|Sarah-Jane Norman, Bone Library|
photo Annaki Kissas
The stories demonstrate that we don’t want to be typecast or described or documented, or marginalised or exoticised. Our cultural expressions are not static—we morph and weave and are porous to other influences, but we hold our values; our cultural core persists. We are resilient. We are not homogenous. How could we be? Here’s a glimpse; Blak queens chatting, blood and bread in performance art, running away to the circus and the issue of a Blak aesthetic.
This editorial is from my ‘bird’s eye’ view as a playwright. The third National Indigenous Theatre Forum (NIFT) held in Cairns, in August, was exciting, and it glinted with optimism. Beginning with an impressive list of achievements from the previous year, it was inspiring to hear of the initiatives that have come out of our forums—the idea for this edition, for one, and the emerging producers initiative being another (see Louana Sainsbury). The event naturally generated lots of ideas: about peak bodies and pathways and training and the need for advocacy and protocols and...not much talk about writing (from a playwright’s point of view).
One discussion at NITF did turn to devised plays, and who owns them, particularly when the devising group is made up of Aboriginal actors and the assigned writer is non-Aboriginal. The debate then segued to the issue of community permissions and when they should be sought, reciprocity and royalties and ways to divide them up fairly to give back to community. Overall, protocols were a burning issue at the NITF and they also smoulder in many of our RealBlak articles. Contrast this with the mainstream world where anything is up for grabs (wanna write a story about Warnie? Sure! Wanna write a story about teenage lesbian kidnapping murderers, based on a real story? Sure! Backlash? Huh? But if there is backlash, then it makes for good publicity).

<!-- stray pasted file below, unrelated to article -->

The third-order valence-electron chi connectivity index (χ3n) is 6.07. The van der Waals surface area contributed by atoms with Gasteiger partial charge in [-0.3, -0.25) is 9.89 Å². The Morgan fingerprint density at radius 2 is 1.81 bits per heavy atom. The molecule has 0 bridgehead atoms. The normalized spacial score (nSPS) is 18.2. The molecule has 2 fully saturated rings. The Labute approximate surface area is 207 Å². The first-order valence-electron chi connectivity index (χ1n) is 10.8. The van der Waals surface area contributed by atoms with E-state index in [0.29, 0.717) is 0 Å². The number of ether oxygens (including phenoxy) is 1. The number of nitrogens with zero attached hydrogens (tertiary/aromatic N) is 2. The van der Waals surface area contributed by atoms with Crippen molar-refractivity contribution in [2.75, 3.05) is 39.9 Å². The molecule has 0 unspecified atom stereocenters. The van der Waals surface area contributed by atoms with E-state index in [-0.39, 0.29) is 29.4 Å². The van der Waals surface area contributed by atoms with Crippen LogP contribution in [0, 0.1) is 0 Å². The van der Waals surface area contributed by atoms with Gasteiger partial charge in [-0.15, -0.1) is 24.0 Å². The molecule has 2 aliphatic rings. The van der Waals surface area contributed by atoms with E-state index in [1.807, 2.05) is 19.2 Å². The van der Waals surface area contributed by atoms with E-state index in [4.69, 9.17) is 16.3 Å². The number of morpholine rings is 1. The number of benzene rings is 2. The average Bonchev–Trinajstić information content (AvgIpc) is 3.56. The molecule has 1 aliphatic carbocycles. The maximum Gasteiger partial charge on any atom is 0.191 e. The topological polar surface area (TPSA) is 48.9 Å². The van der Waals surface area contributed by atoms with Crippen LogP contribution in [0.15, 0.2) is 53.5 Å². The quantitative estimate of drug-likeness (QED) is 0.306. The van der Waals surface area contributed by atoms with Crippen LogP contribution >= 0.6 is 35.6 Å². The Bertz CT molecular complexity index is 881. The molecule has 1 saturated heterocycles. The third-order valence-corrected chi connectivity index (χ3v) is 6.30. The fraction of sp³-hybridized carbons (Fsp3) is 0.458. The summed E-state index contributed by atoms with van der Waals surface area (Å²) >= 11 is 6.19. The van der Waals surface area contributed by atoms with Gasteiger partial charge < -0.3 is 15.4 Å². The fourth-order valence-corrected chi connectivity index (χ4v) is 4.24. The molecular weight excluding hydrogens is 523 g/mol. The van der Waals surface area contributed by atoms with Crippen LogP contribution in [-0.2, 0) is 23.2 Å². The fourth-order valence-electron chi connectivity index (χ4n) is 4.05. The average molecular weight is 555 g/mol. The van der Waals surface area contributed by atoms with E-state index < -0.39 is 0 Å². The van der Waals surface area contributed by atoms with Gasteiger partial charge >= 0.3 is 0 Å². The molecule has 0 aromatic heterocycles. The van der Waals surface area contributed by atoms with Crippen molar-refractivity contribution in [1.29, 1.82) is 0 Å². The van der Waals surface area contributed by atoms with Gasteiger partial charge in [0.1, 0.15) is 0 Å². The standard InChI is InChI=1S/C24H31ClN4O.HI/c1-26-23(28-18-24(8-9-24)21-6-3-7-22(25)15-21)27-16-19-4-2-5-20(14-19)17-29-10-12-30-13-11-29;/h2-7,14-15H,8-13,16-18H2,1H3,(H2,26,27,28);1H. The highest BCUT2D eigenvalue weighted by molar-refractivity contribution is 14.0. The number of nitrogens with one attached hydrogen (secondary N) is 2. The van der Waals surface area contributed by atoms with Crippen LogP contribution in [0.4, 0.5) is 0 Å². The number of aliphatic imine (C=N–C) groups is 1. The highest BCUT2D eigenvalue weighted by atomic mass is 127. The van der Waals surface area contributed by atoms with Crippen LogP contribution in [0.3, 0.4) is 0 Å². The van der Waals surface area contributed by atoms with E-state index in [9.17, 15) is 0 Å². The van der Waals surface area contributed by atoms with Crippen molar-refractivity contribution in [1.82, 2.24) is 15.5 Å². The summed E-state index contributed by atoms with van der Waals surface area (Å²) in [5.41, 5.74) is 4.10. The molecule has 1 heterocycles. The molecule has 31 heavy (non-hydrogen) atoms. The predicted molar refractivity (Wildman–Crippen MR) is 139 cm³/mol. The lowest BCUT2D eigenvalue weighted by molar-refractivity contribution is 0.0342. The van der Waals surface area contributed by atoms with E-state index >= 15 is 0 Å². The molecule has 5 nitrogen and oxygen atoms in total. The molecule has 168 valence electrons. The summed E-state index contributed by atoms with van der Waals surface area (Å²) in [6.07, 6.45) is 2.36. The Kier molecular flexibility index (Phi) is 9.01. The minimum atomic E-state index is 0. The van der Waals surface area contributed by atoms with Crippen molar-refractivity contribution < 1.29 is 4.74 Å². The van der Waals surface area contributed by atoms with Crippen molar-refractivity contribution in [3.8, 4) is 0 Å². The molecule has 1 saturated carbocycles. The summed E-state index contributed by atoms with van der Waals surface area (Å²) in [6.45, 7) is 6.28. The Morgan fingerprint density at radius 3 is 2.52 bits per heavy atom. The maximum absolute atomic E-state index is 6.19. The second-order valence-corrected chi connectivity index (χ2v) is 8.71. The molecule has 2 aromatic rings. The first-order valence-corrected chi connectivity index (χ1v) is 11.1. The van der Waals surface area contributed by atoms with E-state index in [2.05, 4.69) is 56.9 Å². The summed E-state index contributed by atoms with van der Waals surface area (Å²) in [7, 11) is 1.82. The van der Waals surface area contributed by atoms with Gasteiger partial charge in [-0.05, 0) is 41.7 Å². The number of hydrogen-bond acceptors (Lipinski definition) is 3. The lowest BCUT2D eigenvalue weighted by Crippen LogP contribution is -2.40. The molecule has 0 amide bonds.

For us, as Indigenous writers, unless we are stuck in a mould of only writing our own stories (in my case, how boring) then we need to write other stories—other people’s, made up stories and community stories—and these do require a process to be undertaken—a process that involves great sensitivity, protocols and permissions. Telling Aboriginal stories comes with a responsibility that none of us takes lightly. I am always struck, whenever you get a mob of blackfellas together, that we are anxious to ‘do the right thing’ by our communities, beyond furthering our own careers or feathering our own nests. But protocols and permission seeking are not always straightforward. Differences occur in the way communities operate in different geographic areas too. In this discussion—and it needs to be had—we mustn’t lose sight of the purpose of protocols. Wouldn’t that be to ‘do no harm’? None of us wants to harm our communities, I would say. We live in them, we have to deal with the consequences. (Unlike whitefellas, who can usually walk away). Challenging stuff.
who’s writing our stories?
While we are trying to grapple with the complex stuff of protocols, a quiet stealthful revolution is happening. White writers have slipped right past us and have jammed their Aboriginal themed plays onto a stage near you. I know, they have always written our stories. Alexis Wright laments the fact that non-Aboriginal people write Aboriginal-themed literature: “our histories have been smudged, distorted and hidden...” And now, too, in theatre. What was a novelty has become a steady stream. It’s not even a question of can they, because, mostly, it appears that they can (with caveats). But should they? And why do they? And are they doing it better than us? It seems to me more Aboriginal stories by non-Aboriginal writers are being produced than those that are written by us. Audiences are seeing them. And loving them, I guess.